Council discusses disposition of property
Council Members have recently discussed how unclaimed property acquired by the Provo Police can be more efficiently utilized.
The Council’s discussion focused specifically on bicycles and tools which come into possession of the Provo Police as stolen, abandoned, lost, or unclaimed property.
According to Utah State Law, property acquired by Provo City may either be auctioned off and the funds raised added to the city general fund, or the Council can authorize a conversion of the property into public use.
Provo Police collected 262 bicycles last year, and after unsuccessful attempts to reunite them with their owners, sold them to an auctioneer for $13 each, depositing the monies earned into the Provo City General Fund. The Council’s intent in the discussion of disposition of bicycles focused on an exploration of more efficient uses for bicycles which would benefit the community to a greater degree than collecting a paltry $3,500 for use in the general fund.
As a result of their discussion, it was determined to permit Provo Police to have first access to the stolen bikes which they use in crime prevention activities, and allow the remainder of the bicycles to be utilized by The Provo Bicycle Collective, a non-profit 501c3 organization. The Provo Bicycle Collective explained how their organization would make better use of the lost or stolen bicycles in a presentation at the Council’s Work Meeting.
“As a non-profit organization, the Provo Bicycle Collective’s goal is to provide residents of Provo, especially the needy, with access to a professional bicycle shop and tools at low cost,” said Zac Whitmore, Director of The Provo Bicycle Collective. “Thousands have already been helped.” Whitmore said the Collective’s Earn a Bike program, which benefits at-risk children, would greatly benefit from a donation of the bicycles. Earn a Bike provides training for at risk youth over the course of a week, where they learn bicycle repair and maintenance skills. Following completion of the program, the child gets to keep the bicycle they have repaired. Whitmore said this gives kids skills which can help them gain employment at seasonal bicycle sellers and assemblers, like Walmart and Target, and also provides them with a means of transportation.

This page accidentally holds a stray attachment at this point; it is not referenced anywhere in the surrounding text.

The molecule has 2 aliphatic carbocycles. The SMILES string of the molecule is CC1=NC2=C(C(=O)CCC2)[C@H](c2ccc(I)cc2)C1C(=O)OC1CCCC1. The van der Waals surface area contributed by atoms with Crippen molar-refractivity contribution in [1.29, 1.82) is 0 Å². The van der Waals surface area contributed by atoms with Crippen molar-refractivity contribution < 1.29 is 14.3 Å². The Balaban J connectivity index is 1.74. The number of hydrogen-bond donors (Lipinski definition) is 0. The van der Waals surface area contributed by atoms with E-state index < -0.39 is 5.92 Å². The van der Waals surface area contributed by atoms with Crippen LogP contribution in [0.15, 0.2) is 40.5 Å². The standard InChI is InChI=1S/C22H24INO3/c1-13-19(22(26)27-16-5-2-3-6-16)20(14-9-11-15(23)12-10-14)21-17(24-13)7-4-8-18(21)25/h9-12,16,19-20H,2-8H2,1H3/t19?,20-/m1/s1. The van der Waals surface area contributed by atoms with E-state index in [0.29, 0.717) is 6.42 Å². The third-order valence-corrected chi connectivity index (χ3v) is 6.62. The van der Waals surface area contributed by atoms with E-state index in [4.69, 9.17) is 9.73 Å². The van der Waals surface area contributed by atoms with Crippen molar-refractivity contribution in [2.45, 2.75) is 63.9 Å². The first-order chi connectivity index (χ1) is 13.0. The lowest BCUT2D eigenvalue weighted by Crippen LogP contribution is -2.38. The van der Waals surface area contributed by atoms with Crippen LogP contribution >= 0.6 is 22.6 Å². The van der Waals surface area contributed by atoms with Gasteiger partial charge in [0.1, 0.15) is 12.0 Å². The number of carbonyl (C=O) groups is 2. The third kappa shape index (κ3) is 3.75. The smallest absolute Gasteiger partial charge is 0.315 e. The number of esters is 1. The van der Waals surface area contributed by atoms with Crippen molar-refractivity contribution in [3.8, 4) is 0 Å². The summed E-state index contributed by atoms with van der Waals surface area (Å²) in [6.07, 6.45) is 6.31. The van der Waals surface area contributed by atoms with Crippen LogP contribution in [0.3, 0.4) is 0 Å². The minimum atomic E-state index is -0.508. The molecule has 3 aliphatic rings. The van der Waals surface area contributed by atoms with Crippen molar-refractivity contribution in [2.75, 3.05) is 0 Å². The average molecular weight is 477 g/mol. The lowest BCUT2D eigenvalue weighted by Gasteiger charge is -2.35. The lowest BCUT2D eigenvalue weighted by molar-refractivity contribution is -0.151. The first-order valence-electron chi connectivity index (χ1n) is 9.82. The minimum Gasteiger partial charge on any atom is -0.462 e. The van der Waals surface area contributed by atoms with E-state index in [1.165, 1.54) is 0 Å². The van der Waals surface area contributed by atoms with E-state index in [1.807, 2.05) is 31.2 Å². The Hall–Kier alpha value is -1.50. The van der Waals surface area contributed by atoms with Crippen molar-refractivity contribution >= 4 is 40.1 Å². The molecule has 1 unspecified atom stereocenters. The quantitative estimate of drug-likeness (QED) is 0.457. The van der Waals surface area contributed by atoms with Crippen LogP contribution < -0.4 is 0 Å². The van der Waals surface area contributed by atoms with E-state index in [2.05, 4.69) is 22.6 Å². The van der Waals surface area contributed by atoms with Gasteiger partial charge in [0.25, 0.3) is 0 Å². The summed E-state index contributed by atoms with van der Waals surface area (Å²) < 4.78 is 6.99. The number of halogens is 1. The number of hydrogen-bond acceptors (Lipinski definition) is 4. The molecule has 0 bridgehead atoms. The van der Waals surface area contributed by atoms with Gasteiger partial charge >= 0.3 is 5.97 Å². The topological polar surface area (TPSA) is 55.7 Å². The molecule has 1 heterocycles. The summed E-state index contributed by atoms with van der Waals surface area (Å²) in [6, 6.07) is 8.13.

Whitmore said that after repair, the typical bicycle improved by the Collective is valued at $65, a significant improvement from the $13 the city now receives from auctioned bicycles.
Provo Police also said they had a use for some unclaimed stolen or abandoned tools, but would need the Council to authorize the conversion to public use.
The Council voted unanimously for staff to prepare a draft resolution to address the Provo Police’s needs for retained tools, and for a the possible donation of bicycles recovered by the Provo Police to be used by the Provo Bicycle Collective. The Council will revisit this issue at a later Council Meeting.